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© 2014 The Author(s). Published by Taylor & Francis. Think tanks seek to shape the business of government by offering policy expertise in a number of areas, including health care. This expertise tends to be presented as ‘the view from nowhere’ – independent, value-neutral expertise that can inform policy. We challenge this view by examining what ‘independence’ means and how it is performed. We present an interpretive policy analysis of data collected from four UK-based think tanks that have sought to influence health policy. Our analysis demonstrates how a sample of healthcare think tanks publicly positioned themselves as ‘independent’ organizations. They drew on technocratic health planning discourse to emphasize a range of knowledge-related activities, artifacts and instrumental language that, informants suggested, allowed them to feed emerging evidence into policy and improve health services. Such positioning seemed to provide them with legitimacy in the eyes of decision makers. A parallel set of think tank activities (e.g., meetings with parliamentarians) took place ‘back-stage’ and focused on influencing health policy and, in the context of recent proposals to reform the English National Health Service, lending broad though not unqualified support to government proposals to extend market principles in health care. Informants appeared to seek to neutralize their presentation of such ‘back-stage’ influencing through a range of discursive strategies.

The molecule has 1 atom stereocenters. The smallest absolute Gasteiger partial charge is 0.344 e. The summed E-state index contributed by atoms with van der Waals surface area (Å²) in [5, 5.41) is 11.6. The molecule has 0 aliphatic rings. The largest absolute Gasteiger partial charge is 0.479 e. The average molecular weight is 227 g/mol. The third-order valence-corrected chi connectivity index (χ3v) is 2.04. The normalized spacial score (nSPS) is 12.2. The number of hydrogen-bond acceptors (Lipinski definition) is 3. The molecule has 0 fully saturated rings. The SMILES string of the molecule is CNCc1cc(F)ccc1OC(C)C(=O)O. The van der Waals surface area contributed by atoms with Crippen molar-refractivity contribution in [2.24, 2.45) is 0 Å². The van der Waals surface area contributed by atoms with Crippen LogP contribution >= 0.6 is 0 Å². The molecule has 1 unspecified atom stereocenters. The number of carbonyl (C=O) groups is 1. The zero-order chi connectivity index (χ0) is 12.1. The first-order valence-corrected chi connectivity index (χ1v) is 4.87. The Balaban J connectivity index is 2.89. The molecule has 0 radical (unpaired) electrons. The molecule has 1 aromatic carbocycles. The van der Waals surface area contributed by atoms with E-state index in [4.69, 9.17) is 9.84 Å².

Original publication




Journal article


Critical Policy Studies

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